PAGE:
The Wisconsin Immunization Program's web pages have vaccine information as well as many links to other pages and sites, including the Centers for Disease Control and Prevention (CDC) and the Immunization Action Coalition (IAC).
Routine childhood vaccinations have made such an impact on public health that immunizations are considered one of the greatest medical achievements of the 20th century. Vaccines prevent disease in people who receive them and protect those who come in contact with unvaccinated individuals.
Before vaccines, many children died from diseases such as measles and pertussis. Through the introduction of routine vaccinations many diseases are becoming rare in the U.S. The viruses and bacteria that cause them still exist, though. Vaccinations are one of the best ways to put an end to the serious effects of certain diseases.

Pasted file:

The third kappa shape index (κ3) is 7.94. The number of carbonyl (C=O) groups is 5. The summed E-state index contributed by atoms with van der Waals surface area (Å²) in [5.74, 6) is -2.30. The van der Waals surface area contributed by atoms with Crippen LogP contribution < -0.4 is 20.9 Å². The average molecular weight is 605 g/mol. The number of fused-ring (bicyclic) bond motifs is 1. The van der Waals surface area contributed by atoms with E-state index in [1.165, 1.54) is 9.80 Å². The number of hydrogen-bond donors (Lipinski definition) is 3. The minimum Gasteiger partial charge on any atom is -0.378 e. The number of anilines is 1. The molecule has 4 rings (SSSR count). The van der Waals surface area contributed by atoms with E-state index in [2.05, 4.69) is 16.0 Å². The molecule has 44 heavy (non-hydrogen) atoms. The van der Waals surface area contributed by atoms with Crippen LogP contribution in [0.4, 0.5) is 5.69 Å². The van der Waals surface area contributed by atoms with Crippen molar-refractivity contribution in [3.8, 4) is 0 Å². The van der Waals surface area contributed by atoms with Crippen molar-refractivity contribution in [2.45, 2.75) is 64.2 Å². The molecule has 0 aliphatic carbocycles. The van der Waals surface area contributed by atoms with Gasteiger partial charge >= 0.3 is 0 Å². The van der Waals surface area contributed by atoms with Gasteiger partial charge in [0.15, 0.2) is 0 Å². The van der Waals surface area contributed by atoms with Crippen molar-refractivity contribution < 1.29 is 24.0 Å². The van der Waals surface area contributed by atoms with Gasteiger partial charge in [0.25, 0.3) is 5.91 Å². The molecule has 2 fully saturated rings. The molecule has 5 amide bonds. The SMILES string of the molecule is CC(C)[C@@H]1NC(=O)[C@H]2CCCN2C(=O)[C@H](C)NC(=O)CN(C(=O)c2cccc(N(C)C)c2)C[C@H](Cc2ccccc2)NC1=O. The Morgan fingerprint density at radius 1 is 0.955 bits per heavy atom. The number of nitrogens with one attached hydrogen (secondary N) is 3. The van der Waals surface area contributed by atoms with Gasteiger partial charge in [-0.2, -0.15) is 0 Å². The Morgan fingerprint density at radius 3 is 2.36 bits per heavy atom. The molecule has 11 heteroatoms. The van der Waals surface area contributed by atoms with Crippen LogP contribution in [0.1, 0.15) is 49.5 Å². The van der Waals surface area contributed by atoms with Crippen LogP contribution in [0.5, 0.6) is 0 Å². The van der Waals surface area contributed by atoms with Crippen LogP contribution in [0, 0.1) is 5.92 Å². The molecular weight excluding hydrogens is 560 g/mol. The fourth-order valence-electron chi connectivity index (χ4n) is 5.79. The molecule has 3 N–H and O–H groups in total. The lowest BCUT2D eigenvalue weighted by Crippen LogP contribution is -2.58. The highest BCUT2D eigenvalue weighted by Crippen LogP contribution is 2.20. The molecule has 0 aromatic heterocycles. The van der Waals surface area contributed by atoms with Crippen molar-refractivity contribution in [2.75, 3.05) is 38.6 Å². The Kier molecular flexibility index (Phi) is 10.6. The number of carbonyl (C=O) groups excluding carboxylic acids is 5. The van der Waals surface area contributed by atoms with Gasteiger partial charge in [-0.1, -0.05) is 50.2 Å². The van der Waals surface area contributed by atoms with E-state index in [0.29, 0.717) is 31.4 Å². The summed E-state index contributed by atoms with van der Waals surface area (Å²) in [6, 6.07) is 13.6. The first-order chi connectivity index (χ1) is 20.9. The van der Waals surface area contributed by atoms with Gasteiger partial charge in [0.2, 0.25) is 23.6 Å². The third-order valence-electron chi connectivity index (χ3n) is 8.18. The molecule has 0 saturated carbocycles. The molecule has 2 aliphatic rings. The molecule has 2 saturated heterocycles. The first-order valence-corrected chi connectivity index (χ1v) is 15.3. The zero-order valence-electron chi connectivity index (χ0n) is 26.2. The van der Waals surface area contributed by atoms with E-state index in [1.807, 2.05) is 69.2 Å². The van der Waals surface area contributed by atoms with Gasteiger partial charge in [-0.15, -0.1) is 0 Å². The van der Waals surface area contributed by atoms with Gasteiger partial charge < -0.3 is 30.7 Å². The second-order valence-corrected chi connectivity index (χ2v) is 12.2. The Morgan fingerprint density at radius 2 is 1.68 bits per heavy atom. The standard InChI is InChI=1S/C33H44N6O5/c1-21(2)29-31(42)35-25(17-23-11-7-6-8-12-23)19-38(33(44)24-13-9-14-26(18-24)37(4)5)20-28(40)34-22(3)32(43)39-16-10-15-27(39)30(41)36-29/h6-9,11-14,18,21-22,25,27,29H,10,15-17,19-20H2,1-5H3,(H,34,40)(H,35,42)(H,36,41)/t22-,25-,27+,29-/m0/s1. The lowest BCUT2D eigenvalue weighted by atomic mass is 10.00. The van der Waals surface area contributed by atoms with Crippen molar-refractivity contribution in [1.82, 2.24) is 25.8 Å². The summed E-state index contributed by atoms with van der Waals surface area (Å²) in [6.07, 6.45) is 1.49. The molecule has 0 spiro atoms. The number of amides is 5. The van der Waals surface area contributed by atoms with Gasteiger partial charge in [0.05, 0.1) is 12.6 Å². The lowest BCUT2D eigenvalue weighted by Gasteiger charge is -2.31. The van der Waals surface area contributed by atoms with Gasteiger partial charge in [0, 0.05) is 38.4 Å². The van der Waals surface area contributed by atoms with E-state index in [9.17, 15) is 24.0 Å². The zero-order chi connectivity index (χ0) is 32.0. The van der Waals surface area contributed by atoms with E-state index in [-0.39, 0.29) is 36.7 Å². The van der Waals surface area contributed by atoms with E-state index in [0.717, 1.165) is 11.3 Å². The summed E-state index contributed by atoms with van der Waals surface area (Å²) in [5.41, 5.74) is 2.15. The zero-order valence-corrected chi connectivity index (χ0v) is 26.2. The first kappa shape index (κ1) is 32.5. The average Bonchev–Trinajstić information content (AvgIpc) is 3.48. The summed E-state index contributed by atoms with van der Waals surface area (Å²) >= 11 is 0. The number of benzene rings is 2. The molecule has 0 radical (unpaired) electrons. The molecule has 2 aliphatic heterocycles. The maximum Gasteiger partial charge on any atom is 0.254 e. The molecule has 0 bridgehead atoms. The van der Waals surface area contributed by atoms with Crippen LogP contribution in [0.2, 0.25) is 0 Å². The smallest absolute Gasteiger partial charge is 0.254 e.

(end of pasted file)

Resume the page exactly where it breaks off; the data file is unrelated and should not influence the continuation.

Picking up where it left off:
In the spotlight
- Introduction of serogroup B meningococcal vaccine (PDF, 69 KB)
- Influenza vaccination recommendations, 2015-2016 (PDF, 518 KB)
- Listen as Matt Lepay, the voice of the Wisconsin Badgers football and basketball teams, encourages everyone to get their flu shot! public service announcements - Take one for the team, Don't get sacked
- Vaccinate pregnant women with influenza and Tdap vaccines (PDF, 122 KB)
- Watch a webinar describing changes to the enforcement of Wisconsin's immunization school law (Webcast,help)
- School immunization requirements booklet, 2015-2016 (PDF, 1.6 MB)
- Changes to enforcement of the immunization school law (PDF, 79 KB)
- Parent access to their child's immunization records
In the spotlight: Archive
Wisconsin Immunization Program